Results

A total of 51 Lenke 1 and 2 patients were enrolled in our study, including 41 females (80.4%) and 10 males (19.6%). Thirty-six patients were Lenke type 1, while 15 patients were Lenke type 2. The mean age at the time of surgery was 14.12 ± 2.05 years. The average preoperative height was 159.33 ± 6.85 cm, and the average preoperative weight was 47.27 ± 6.69 kg. The average BMI was 18.42 ± 2.02 kg/m2. Among the patients, the number of UIV on T1, T2, T3, T4 and T5 was 4, 9, 19, 16 and 3, respectively. The average fusion segments were 10.90 ± 1.02, and the mean number of instrumented pedicle screws was 15.08 ± 2.03. Table 1 enlisted the demographic and clinical characteristics.

Table 1 Demographic characteristics of all subjects

Radiographic parameters were shown in Table 2. The average main thoracic Cobb angle was 44.1 ± 7.7°, the mean thoracolumbar/lumbar Cobb angle was 24.1 ± 9.3°, and the mean coronal balance (C7PL-CSVL) was 11.2 ± 7.9 mm, preoperatively. According to ANOVA analysis, there was a significant difference in proximal thoracic Cobb angle, main thoracic Cobb angle, thoracolumbar/lumbar Cobb angle, and thoracic AVT when comparing the preoperative X-ray with immediate postoperative erect X-ray or in preoperative X-ray and final follow-up X-ray. No significant difference was found in the parameters when comparing the immediate postoperative erect and final follow-up review X-rays. With arthrodesis, the main thoracic curve’s correction was approximately 30° and remained stable until the final follow-up. The thoracolumbar/lumbar curve was spontaneously compensated with a correction rate of more than 70%. The preoperative mean thoracic AVT was 33.0 ± 9.1 mm and was significantly improved at immediate erect postoperatively (P < 0.001) and at final follow-up (P < 0.001). Additionally, no significant difference was observed in either lumbar AVT or coronal balance. Also, no coronal complications were found in the included patients at final follow-up.

Table 2 Radiographic parameters of recruited patients preoperatively, at immediate erect and at final follow-up

The preoperative disc wedge angles of L1/2, L2/3, L3/4, L4/5 and L5/S1 were 2.86 ± 4.32°, 3.53 ± 4.22°, 2.71 ± 4.55°, 0.36 ± 3.40° and 2.03 ± 2.57°, respectively. At the final follow-up, the disc wedge angle was approximately zero with spontaneous correction of the lumbar curve. However, as for L4/5 disc and L5/S1 disc level, a significant difference between preoperative and postoperative immediate X-rays was detected in each distal unfused disc wedge angle. A significant difference was found at final follow-up in L1/2 disc, L2/3 disc, L3/4 disc, and L5/S1 disc level compared to preoperative X-ray. When considered upper and lower coronal lumbar curve as integral, the upper integral showed significance whether in the postoperative period or at final follow-up. The preoperative upper and lower coronal lumbar curve were 15.87 ± 6.64° and 5.08 ± 3.93°, which were changed to 10.33 ± 5.71° and 5.15 ± 3.70° immediately after surgery. At the final follow-up, the results turned to 5.34 ± 6.16°and 4.46 ± 3.79°, respectively.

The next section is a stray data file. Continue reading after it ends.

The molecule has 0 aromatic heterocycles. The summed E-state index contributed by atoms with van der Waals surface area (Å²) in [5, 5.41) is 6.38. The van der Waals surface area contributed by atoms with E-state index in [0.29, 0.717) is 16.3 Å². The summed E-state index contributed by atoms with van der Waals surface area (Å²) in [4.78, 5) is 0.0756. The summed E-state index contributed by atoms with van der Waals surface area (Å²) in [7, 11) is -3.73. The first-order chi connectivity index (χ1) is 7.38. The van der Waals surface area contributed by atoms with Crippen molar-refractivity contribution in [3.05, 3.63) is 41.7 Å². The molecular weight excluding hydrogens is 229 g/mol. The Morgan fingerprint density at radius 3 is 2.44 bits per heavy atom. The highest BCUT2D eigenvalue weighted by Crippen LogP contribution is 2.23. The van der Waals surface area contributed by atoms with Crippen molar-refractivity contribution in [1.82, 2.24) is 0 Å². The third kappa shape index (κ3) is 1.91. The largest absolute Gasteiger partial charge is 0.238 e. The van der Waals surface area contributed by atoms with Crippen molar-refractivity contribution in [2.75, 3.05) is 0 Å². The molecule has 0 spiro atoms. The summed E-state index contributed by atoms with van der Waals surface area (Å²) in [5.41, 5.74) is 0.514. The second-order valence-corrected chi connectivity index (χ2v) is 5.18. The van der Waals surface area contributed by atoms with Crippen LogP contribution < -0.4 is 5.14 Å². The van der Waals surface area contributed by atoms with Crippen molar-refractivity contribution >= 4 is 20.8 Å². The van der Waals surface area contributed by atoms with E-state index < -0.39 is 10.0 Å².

The disc wedge angle variation was calculated to investigate further how each disc level changed and whether this variation was consistent. As shown in Table 3, immediate disc wedge angle variation was 2.70 ± 4.68°, 2.82 ± 4.19°, 2.21 ± 4.38°, − 0.21 ± 4.31° and − 0.59 ± 2.71°, respectively. The disc wedge angle variation at final follow-up was 3.84 ± 5.96°, 3.09 ± 4.54°, 2.30 ± 4.53°, − 0.12 ± 3.89° and − 1.36 ± 2.80°, respectively. Significant differences were found in disc wedge angle variation among each segment after treatment, whether at immediate erect postoperatively or final follow-up. Pairwise comparison showed further significance between L3/4 and L4/5 level postoperatively. As shown in Fig. 2, each disc wedge angle variation presented a decreasing tendency: the further lower the spine, there is the less likely difference. The L1/2 disc and L2/3 disc contributed the most to the lumbar compensation. Besides, by calculating the integral compensation of upper and lower parts, we found the upper coronal lumbar curve play a more significant role of distal unfused lumbar compensation whether in the postoperative period (7.73 ± 8.85° vs − 0.80 ± 5.13°, P < 0.001) or at final follow-up (9.22 ± 10.39° vs − 1.49 ± 5.14°, P < 0.001), as shown in Table 4. Furthermore, the total disc compensation was added by distal un-instrumented disc wedge angle variation. This compensation accounts for 43.6% at immediate erect and 45.0% at final follow-up.